The day began at sunrise….and we were there to see it!
There’s just something amazing about watching the sun come up over the edge of the world.
Sunsets are beautiful, no mistake, but a sunrise reminds you of that fateful moment when God said, “Let there be light!”
But they just happen so early in the morning, that it’s not so simple to get 5 of us out the door in time to see one! We’ve seen the sun rise out of our window quite a few times, but on this day, we wanted to see it rise over the water…it’s so close, just 20 minutes away, and although 20 minutes is much longer at 5:30 in the morning, we made it, and watched the world wake up on the coast of Maine!
And this was just the beginning of our Sunday 🙂 We were on a journey, a journey to the Great Wass Preserve! The preserve was established to protect a unique little environment where marine conditions shape a piece of land jutting way out into the bay. I was particularly excited to visit the upland bog, where I hoped we would get to see insect-eating pitcher plants! Fingers crossed!
We began on a forest path, decorated in all the beauty of late autumn, dappled with golden sunshine…
…sparkling with little sap formations among the conifers…
…bursting forth into crimson brilliance, even down to the very mosses underfoot!
The forest path quickly climbed into a wonderful, rocky landscape, carved and shaped by the ocean winds, with small, gnarled, ancient trees and stony pavilions amongst ground-hugging blueberries…
…and the occasional, irresistibly-fluffy moss-bed!
From a high-point, you could look over the distance and see how the plateau unfolded, instead of rising to a peak, into a rolling landscape of outcroppings and valleys, and that’s where the marshes developed, on the high interior of the island, in the relative low-spots amid the hills.
Our path soon took us into a winding boardwalk through one of the marshes, where we did get to see the amazing pitcher plants, brilliant and beautiful, and hungry! It was a delight to see the little mosquitos floating in their “stomachs”, heeheehee!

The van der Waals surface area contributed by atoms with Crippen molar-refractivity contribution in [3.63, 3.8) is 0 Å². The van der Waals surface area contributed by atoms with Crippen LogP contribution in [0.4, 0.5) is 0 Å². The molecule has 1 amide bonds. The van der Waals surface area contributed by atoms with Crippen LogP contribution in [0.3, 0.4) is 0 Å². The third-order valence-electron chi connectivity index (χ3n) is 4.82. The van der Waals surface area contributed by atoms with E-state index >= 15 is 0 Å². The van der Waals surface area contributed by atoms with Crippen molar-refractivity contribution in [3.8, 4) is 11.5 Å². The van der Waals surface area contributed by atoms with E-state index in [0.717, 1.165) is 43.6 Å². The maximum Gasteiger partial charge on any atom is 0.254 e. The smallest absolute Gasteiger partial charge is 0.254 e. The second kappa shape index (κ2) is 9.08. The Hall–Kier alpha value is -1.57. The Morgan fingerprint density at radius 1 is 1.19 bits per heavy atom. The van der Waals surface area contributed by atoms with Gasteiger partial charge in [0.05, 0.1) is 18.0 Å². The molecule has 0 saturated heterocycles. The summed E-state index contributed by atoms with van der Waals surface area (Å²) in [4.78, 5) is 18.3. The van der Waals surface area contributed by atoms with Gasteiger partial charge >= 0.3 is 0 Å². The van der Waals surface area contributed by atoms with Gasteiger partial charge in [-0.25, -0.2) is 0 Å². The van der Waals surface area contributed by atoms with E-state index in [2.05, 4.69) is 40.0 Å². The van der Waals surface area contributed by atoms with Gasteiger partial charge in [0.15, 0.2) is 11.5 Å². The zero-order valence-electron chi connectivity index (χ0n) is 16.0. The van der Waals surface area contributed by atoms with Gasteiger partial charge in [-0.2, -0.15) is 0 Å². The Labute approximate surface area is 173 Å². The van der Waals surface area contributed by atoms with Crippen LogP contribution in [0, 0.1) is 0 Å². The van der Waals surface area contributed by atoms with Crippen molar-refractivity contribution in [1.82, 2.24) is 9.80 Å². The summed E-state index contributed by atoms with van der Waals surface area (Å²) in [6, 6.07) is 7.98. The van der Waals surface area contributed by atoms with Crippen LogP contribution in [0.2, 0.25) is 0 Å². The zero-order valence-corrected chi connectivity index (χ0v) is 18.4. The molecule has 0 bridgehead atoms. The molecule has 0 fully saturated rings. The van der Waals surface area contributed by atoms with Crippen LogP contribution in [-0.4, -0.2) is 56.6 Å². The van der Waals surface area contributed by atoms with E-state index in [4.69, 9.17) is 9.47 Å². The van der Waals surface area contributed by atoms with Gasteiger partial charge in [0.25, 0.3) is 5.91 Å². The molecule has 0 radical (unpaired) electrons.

After a couple of miles, our winding path delivered us suddenly onto the shoreline – and what a shoreline! The pink granite rocks simply disappeared into the sparkling waters, smooth and shining and perfect!
And now it was time to follow the path for a mile or so along the coast, weaving in and out of the many-fingered inlets, following the blue markers until we met up with a return trail through the forest to complete the loop. It was a wonderful trail through the beaches and grasses, and over the rocks…
…but it was also an extreme-high tide, which led to an interesting dilemma – sometimes our path was underwater!
Hello, blue marker! So, we would make our way inland, around the high-waterline, and then back out to the edge to follow the blue markers again. It was a hoot!
As we found the next trailhead, we stopped to say goodbye to this beautiful, dramatic, challenging coast!
We moved quickly over the final stretch of forest trail, foot-sore and grateful to be off of the rocks and back on a soft, springy woodland path, fondly remembering the splashing waves and the climbs and the views and the flocking eider ducks, tired from the bright sun and the chill wind and the noise of the pounding surf and the uneven footing, finishing up the 5-mile loop with a resounding mix of “That was awesome!” and “I’m starving!” and “I want to do that again…but not today!”
And I was reminded again of this great mystery of God’s creation, His infinite wonder in these tiny spaces, a world that is so vast, and so close, and so accessible, and so endlessly discoverable…Praise God!